Independent wealth management consolidator Focus Financial Partners' Colony Group will merge with Mintz Levin Financial Advisors, company officials announced today.
Colony Group, a Focus partner firm since October, and Mintz Levin Financial Advisors (MLFA) are Boston-based registered investment advisory firms with combined client assets of about $2.5 billion. The terms of the deal were not disclosed.
Michael Nathanson, Colony chairman and CEO, said, "as our firm has grown, we have increasingly observed the tremendous advantages that could be realized by uniting with a like-minded, complementary business. I look forward to leveraging the synergies between Colony and MLFA to bring even greater value to our clients."
MLFA was founded by Robert Glovsky, Cary Geller and the law firm of Mintz, Levin, Cohn, Ferris, Glovsky and Popeo. An average MLFA client has about $3 million in investible assets. The firm specializes in serving high-net-worth individuals within a range of $1 million to $30 million wealth.
MLFA will adopt Colony's name and relocate to the firm's Boston headquarters. Geller and Glovsky, who is a former chairman of the Certified Financial Planner Board of Standards and the founder of Boston University's Program for Financial Planners, will join Colony's executive management team. Glovsky will serve as Colony's vice chairman.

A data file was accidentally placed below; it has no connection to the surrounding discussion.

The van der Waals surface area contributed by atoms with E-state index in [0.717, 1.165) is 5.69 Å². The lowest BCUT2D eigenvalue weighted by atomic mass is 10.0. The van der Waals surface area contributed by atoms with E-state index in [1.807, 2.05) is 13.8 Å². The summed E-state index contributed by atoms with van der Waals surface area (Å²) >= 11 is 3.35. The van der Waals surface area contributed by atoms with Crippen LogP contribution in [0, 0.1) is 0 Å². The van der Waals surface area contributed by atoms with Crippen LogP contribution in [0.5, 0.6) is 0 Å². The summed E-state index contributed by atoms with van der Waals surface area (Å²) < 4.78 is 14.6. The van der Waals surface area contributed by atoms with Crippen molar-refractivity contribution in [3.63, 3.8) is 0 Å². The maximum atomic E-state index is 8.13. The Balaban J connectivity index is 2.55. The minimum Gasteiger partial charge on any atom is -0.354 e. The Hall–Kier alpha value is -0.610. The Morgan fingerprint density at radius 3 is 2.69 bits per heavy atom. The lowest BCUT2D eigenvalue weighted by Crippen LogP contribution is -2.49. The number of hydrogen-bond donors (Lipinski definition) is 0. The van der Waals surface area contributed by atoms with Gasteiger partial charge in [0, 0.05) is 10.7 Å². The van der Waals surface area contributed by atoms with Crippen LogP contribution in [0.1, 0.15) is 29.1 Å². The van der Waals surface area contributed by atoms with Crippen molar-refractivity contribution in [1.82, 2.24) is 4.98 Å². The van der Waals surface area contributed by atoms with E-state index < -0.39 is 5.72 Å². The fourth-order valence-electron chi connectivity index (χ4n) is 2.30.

Michael Paley, managing director at Focus and one of the executives who orchestrated the transaction, said, "Focus has consistently facilitated strategic transactions on behalf of our partner firms thanks to our structure and resources. We look forward to building on this success and finding strategic ways to serve our current and future partner firms."
Launched in 2006, Focus Financial Partners is an international partnership of independent, fiduciary wealth management firms with over $50 billion in assets. Founded in 1986, the Colony Group provides investment, wealth management and other financial advisory services to high-net-worth individuals and families, corporate clients, retirement plans and charitable foundations. Operating offices in Boston and Naples, Fla., it oversees about $1.4 billion in client assets.
Founded in 1998, MLFA provides high-net-worth individuals and families with financial planning services and oversees about $1.1 billion in client assets.
Several weeks ago, it was reported that Focus's original backer, Summit Partners, a Boston-based private equity firm, had retained Goldman Sachs to explore a possible sale of Focus. The acquisition of MLFA, widely considered a top-tier firm, presumably enhances the appeal of Focus, bringing the consolidator's total assets to more than $50 billion.
Sources familiar with the talks said Goldman had narrowed the list of prospective purchasers down to three other private equity firms. One of the attractions of Focus is that it already has a sophisticated capital structure in place and it is starting to reach a position of significant scale. The issue that potential buyers are wrestling with is trying to value exactly what the common equity is worth.
These sources added there was no certainty Summit would consummate a transaction for Focus, but noted that six years after funding the venture, the private equity firm wanted to place a value on it. Potential acquirers in the private equity space became interested in Focus after Thomas H. Lee agreed to pay $257 million for Edelman Financial Services in April.